3. Porsche 911 GT1 Straßenversion (Strassenversion)
When it comes to certain classes of racing, automakers must create street-legal versions of their race cars for homologation purposes. The Porsche 911 GT1 Strassenversion (which translates into “Street Version” in English) is just that, a road-going car based on the Porsche 911 GT1. Limited to approximately 25 units, the street-legal GT1 has a top speed of 194 mph and a zero-to-60 time of 3.6 seconds. But just look at it — it’s clear Porsche did as little as possible to convert its race car into a street-legal car.
2. Mercedes-Benz CLK GTR
Like the Porsche 911 GT1, Mercedes had to create road-going versions of its CLK GTR race car for homologation purposes. But the Mercedes-Benz CLK GTR looks even crazier than the Porsche 911 GT1 with its extremely wide fenders and aggressive aerodynamic elements. A total of 25 units were built, and the German automaker did its best to basically make them legal race cars for the streets, with driver comfort and refinements kept at a minimum. At the time, the CLK GTR was the most expensive production car ever built setting a Guinness World Record with a price of $1,547,620.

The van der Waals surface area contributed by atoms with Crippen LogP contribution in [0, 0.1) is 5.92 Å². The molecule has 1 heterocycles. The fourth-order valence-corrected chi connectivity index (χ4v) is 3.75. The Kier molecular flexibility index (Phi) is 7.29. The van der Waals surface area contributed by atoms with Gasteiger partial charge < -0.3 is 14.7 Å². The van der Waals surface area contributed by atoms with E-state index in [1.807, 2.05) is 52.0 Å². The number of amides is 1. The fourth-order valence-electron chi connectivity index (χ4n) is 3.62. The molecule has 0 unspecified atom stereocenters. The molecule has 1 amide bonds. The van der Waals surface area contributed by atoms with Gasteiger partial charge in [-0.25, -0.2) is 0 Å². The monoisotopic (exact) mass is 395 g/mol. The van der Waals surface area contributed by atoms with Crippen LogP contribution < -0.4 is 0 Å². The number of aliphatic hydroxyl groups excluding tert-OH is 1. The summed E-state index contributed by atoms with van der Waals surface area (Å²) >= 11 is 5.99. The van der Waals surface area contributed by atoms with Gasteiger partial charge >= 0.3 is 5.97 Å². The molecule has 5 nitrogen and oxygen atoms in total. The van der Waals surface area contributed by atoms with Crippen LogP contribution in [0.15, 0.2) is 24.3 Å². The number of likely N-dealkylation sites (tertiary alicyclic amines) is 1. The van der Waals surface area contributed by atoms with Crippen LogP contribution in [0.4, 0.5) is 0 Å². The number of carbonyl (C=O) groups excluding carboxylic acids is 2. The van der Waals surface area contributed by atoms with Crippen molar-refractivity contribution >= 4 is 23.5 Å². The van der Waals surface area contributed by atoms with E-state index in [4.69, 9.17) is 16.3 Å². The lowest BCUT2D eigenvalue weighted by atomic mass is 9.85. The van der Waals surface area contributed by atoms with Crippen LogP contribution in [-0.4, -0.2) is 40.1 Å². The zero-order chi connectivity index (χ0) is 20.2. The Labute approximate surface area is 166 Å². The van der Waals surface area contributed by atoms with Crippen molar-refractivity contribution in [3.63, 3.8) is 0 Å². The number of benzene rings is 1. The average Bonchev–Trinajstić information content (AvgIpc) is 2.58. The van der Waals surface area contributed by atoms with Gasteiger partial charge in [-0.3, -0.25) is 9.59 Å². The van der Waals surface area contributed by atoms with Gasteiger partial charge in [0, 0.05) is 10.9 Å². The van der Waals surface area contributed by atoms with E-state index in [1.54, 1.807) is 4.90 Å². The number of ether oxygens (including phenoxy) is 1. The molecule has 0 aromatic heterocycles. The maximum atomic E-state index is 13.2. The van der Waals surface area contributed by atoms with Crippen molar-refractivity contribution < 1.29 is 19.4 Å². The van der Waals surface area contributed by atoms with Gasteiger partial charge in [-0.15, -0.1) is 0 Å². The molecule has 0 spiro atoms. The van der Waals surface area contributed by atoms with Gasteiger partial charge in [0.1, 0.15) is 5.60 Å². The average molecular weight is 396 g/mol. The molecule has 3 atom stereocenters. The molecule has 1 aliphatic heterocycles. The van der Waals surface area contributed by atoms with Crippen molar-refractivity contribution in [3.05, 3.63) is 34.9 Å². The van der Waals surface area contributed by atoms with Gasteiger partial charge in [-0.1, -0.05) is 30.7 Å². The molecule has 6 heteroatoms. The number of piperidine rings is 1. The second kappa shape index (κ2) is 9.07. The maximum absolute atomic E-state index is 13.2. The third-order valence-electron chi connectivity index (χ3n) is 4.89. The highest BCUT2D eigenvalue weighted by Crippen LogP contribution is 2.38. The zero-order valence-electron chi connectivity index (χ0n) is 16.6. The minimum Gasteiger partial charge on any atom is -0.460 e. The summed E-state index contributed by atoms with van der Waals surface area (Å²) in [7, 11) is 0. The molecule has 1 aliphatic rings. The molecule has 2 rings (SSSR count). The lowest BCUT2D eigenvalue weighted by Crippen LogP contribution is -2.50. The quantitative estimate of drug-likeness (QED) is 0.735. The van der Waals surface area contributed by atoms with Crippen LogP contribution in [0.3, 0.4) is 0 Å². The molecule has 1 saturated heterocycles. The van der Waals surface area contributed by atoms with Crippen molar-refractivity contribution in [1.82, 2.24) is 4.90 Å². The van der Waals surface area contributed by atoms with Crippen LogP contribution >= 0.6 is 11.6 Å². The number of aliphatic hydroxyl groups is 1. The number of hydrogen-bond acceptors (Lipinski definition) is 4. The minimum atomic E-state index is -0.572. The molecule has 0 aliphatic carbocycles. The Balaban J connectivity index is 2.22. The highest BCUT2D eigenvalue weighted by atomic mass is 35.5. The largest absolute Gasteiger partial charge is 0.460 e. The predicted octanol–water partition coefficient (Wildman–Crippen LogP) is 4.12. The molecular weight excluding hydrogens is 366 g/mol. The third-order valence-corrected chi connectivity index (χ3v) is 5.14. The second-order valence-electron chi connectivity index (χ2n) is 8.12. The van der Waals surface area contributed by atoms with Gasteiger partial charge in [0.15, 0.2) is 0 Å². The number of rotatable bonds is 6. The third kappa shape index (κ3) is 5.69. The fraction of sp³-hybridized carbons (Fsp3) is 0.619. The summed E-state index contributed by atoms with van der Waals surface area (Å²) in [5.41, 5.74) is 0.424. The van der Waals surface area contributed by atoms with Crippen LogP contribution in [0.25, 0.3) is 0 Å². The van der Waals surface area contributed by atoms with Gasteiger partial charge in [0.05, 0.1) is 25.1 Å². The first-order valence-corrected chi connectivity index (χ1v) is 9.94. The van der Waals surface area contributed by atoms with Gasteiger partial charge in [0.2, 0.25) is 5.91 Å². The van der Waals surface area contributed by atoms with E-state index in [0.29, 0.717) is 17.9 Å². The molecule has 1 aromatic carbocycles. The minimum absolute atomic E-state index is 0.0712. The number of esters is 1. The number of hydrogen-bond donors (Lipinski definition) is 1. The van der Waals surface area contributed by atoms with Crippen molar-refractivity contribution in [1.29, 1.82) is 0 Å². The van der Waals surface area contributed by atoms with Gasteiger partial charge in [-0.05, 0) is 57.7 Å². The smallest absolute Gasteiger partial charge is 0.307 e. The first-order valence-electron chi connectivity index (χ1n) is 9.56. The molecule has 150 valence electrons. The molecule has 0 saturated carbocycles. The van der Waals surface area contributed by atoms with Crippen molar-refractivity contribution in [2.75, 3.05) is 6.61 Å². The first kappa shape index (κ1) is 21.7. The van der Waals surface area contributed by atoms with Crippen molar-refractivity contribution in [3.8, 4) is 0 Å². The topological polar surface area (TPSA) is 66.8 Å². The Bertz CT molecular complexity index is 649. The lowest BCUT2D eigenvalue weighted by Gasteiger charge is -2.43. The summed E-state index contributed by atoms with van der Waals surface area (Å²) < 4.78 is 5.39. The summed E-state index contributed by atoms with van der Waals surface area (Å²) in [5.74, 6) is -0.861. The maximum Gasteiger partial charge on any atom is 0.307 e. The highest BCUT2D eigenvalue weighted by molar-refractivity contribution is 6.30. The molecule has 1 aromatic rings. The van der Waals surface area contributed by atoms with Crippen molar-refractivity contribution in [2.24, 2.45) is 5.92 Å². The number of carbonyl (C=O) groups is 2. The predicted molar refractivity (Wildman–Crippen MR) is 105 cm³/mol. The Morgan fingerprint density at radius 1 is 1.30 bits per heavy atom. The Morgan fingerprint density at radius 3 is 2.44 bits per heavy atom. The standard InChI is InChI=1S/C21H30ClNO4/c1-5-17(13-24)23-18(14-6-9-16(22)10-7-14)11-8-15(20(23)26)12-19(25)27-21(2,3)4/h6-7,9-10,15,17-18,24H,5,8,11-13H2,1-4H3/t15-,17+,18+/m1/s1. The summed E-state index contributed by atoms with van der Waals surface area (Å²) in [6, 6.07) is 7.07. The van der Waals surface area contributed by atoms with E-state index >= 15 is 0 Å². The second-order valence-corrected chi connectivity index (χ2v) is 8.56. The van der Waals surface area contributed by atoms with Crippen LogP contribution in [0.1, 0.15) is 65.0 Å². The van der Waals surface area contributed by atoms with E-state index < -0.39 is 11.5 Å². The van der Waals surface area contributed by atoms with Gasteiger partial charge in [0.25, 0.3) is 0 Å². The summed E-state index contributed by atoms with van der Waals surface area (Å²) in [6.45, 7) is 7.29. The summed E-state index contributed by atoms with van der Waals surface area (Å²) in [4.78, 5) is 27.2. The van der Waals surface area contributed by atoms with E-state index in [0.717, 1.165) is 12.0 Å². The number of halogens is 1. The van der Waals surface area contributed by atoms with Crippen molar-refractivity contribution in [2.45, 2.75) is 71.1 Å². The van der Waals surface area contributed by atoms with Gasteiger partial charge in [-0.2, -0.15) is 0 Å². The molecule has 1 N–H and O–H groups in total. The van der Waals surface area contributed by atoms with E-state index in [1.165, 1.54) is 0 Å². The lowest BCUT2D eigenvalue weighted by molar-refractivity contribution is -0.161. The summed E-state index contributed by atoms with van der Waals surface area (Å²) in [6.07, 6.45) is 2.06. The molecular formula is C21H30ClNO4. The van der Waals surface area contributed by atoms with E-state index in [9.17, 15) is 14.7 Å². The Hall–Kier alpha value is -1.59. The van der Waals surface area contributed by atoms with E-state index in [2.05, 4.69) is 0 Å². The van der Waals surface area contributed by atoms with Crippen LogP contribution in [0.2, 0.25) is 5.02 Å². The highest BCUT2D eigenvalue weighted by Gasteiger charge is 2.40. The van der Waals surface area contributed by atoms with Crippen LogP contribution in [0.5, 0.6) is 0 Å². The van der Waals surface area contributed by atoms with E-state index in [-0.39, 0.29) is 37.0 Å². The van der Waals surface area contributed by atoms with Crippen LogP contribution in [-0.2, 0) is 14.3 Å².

1. Radical RXC
As crazy as the Porsche 911 GT1 and the Mercedes-Benz CLK GTR are, the Radical RXC is really something else. The British automaker is known for creating some of the fastest machines to ever lap the Nurburgring, which means it knows a thing or two about making race cars. Radical claims its RXC is a practical, everyday car despite looking like it belongs on the track. Standard on the RXC is a 3.7-liter V6 engine with 380 hp, but it’s also available with a 454-hp EcoBoost twin-turbo V6. There’s even a 500-hp V8 option for those wanting more power. Power output might not sound impressive compared to 1,000-hp supercars, but the Radical RXC weighs under 2,000 lbs. Along with its bare-bones interior and aggressive styling, we’re really shocked the Radical RXC is totally street legal.